TIFF 2020
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Five films to catch at the 2020 Tokyo International Film Festival

What you should watch, including Japanese classics and Tokyo premiere films

Emma Steen
Written by
Emma Steen

The Tokyo International Film Festival provides a rare opportunity to watch recently released films from far corners of the world. It’s also a time to revisit some of the greatest masterpieces released in the past few decades.

Happening from October 31 to November 9, this year’s proceedings may not feature the same scale of events and guest appearances by international names as in the past. Nevertheless, there will still be a host of local directors and filmmakers attending to represent their work. Here are five Japanese films to look forward to at the festival, both older classics and premiering new features, most of which feature English subtitles. 

Talking the Pictures (2019)

Set in the silent film era of the early 19th century, ‘Talking the Pictures’ begins with a young boy, Shuntaro, who dreams of becoming a film narrator, known as katsu-benshi. Skipping forward to when Shuntaro has grown into a young man, we learn that things didn’t go exactly as planned and Shuntaro is posing as a fake ronin to steal money with a band of thieves.

Humorous, nostalgic and full of character, 'Talking the Pictures' is a delightful film starring Ryo Narita as Shuntaro and Yuina Kuroshima who plays the lead as Shintaro’s childhood friend Umeko. The film, which was initially released in 2019, was nominated for a Golden Globe Award for Best Foreign Language Film. (Note: the film doesn't have English subtitles.)

Showing at 7pm on October 31. 

Mr. Suzuki  A Man in God’s Country

In this dystopia, men and women over 44 years old risk losing citizenship and are drafted for the war if they are unmarried. The ordinance, put in place by a government leader referred to as ‘God’, was issued as a solution to the nation’s declining birth rate. In a last ditch effort to escape her worrying fate, a single nursing home worker goes in search of a marriage partner and meets a mysterious stranger who only goes by the name Suzuki.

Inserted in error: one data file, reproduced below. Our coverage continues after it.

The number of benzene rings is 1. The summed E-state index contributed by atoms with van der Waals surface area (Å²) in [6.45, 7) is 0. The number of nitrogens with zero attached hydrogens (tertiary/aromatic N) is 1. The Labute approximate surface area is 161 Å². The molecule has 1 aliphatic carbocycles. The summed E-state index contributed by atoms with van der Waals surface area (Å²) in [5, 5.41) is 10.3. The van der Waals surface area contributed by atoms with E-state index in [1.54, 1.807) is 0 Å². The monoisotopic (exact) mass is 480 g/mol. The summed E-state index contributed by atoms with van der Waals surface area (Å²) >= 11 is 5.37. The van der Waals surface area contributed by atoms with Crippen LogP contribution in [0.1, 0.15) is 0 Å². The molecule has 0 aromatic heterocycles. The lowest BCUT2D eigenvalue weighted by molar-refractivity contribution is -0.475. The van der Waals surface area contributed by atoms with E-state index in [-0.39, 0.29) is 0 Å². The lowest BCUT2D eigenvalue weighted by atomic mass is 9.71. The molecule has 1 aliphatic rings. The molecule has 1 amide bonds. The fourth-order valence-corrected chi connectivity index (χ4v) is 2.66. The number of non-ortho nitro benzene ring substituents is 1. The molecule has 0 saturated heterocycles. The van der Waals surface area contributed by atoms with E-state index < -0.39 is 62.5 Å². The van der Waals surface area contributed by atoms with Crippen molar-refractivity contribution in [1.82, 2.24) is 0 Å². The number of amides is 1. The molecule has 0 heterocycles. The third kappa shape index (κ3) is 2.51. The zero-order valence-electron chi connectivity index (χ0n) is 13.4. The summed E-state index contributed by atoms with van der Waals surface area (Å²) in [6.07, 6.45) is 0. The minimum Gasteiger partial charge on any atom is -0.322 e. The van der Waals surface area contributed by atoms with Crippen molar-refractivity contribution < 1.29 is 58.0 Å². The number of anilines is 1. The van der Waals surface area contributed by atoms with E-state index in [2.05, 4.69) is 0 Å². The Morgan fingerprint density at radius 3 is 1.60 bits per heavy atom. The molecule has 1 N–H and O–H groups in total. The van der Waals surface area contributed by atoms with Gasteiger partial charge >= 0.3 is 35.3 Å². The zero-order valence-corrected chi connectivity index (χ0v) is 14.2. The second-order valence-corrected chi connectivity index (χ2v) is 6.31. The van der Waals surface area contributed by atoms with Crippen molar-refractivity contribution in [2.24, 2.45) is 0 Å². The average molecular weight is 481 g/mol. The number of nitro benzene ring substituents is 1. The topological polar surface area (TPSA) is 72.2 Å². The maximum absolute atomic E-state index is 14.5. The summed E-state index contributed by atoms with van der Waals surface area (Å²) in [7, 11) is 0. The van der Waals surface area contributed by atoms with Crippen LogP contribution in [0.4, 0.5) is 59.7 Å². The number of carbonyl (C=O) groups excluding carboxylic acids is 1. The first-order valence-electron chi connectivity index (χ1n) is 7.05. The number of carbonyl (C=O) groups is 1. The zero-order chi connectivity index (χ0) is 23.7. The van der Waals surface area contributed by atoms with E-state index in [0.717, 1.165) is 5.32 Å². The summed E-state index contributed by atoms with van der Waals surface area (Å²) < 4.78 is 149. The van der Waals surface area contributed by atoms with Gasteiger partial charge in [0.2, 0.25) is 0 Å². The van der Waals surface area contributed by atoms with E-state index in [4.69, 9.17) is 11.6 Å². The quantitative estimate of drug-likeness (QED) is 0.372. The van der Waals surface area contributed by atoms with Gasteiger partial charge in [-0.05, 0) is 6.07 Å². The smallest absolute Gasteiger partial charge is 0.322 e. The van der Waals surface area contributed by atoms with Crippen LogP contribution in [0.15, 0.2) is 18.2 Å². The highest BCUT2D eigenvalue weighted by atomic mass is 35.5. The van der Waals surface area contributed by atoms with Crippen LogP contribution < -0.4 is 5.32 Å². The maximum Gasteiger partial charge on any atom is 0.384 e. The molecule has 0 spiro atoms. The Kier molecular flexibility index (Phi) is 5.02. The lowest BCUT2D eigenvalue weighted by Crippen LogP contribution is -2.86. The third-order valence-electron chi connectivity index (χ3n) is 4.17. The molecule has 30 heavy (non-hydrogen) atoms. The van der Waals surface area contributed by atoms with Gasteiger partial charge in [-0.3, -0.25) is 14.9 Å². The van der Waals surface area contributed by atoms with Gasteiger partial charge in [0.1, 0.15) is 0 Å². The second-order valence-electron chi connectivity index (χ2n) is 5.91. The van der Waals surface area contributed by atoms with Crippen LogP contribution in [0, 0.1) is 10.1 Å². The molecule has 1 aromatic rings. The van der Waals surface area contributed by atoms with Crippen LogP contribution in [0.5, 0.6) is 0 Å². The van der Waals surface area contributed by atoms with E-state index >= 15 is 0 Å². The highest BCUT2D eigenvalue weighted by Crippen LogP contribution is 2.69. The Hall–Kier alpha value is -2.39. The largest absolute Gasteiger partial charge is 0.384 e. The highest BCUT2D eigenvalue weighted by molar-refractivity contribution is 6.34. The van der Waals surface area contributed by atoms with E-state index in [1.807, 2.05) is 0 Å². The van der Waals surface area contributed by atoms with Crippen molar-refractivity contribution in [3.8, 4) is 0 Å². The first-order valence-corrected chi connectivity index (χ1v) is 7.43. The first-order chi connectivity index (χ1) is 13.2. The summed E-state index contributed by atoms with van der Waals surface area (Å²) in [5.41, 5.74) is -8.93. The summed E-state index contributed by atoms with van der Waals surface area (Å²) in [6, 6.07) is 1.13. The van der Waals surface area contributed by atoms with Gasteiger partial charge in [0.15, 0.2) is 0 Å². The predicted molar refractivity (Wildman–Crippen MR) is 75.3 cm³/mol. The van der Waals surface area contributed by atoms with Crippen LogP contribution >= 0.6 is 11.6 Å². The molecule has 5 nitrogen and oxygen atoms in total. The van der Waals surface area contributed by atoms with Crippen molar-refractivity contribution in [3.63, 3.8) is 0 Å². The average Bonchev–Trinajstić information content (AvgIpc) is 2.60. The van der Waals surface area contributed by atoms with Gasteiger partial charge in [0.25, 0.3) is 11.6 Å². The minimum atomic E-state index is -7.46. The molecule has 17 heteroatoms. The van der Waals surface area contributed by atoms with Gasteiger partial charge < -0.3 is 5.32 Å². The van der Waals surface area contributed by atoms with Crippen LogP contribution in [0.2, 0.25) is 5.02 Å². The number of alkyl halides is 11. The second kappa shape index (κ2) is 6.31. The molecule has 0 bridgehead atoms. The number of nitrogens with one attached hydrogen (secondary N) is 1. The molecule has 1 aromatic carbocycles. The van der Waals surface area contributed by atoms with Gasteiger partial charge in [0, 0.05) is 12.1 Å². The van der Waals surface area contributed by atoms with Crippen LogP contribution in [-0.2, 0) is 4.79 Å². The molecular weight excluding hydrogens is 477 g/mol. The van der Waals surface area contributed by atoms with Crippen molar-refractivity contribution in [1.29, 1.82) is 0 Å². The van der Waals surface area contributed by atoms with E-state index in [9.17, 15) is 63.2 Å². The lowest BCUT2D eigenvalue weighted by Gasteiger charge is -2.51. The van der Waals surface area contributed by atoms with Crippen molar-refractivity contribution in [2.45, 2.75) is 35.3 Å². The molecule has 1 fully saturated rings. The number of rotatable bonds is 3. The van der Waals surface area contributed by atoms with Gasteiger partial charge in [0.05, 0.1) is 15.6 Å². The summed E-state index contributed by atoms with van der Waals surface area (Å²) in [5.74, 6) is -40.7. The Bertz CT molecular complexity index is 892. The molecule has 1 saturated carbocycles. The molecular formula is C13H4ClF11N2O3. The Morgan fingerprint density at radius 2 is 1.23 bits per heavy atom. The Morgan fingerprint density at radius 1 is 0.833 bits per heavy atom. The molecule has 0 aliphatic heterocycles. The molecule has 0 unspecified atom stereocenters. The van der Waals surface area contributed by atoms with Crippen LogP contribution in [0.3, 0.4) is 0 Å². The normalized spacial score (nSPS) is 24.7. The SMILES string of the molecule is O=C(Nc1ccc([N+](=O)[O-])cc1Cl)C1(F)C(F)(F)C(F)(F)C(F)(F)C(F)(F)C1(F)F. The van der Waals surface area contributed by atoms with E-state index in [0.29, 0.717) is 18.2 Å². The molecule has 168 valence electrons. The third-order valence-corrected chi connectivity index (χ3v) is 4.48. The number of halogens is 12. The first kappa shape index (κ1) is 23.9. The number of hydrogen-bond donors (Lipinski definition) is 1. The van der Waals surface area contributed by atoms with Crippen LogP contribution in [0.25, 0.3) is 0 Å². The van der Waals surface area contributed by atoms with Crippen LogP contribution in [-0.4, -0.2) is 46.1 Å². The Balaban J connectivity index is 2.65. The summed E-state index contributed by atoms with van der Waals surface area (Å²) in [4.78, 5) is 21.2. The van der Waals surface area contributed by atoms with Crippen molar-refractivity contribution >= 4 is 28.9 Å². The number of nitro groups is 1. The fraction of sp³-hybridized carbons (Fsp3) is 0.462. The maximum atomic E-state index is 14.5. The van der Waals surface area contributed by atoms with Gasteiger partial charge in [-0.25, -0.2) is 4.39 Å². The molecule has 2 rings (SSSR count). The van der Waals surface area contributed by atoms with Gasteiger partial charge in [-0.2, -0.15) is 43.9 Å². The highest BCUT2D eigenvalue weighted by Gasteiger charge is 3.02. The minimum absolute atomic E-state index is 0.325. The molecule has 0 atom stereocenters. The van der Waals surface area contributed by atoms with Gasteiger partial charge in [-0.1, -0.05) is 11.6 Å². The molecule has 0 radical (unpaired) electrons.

Showing at 8.20pm on November 2 and 4.05pm on November 6.  

Humanity and Paper Balloons
Photo: ©1937 Toho Co., LTD

Humanity and Paper Balloons (1937)

Based on a play, ‘Humanity and Paper Balloons’ tells the story of a penniless ronin (masterless samurai) and his neighbour who lives off illicit gambling money. The ronin, called Unno, fruitlessly tries to convince his father’s former master, Mouri, to hire him, but is forced to return home to his wife each day with no promise of work. Meanwhile, Unno’s neighbour, struggling to win back his money from gambling, resolves to get revenge on a pawnshop owner with a plot involving Mouri’s daughter. 

A gritty drama set in the slums of feudal Japan, director Sadao Yamanaka’s final film certainly packs a punch. Though Japanese cinema is by no means short of dramas centered on feudal destitution and the samurai code of honour, ‘Humanity and Paper Balloons’ is one of the most influential films of its kind and is hailed as a masterpiece with powerful performances that continue to resonate with modern audiences. 

Showing at 11.45am on November 3. 

True North

Yohan was just nine years old when he, along with his mother and his sister, was taken away to a diabolical North Korean prison camp. While struggling to survive under unbearable circumstances, Yohan clings to what remains of his hope in humanity and his future. 

It’s rare to see an animation based on real world events and more so when they involve the darker side of human history. An international collaboration directed by Eiji Han Shimizu, ‘True North’ is a brutal story of a family held captive in a North Korean prison camp inspired by real accounts of North Korean defectors. The English-language film doesn’t sugarcoat any aspects of the harrowing conditions of North Korea’s prison camps and instead, presents a painful yet deeply necessary glimpse of a living hell. 

Showing at 11am on November 3 and 2.20pm on November 9. 

Koji Fukada
Photo: ©Koji Fukada Film Festival'Birds (working title)' (2016)

Short Film Collection

A collection of shorts rather than a single feature, this programme showcases five works by Koji Fukdada, who was selected as this year's Director in Focus of Japan Now. The titles to be screened are ‘Move’ (2020), ‘The Yalta Conference Online’ (2020), ‘Birds’ (2016), ‘Inabe’ (2013) and ‘La Grenadière’ (2006). 

As a director known for his keen perspective on relationships and society, Fukada and his collection of works present a timely opportunity to re-examine the world around us during the time of the coronavirus pandemic. 

Showing at 11.15am on November 6. 

Visit the festival's official website to see the full lineup of the feature films at this year's festival and book tickets online.

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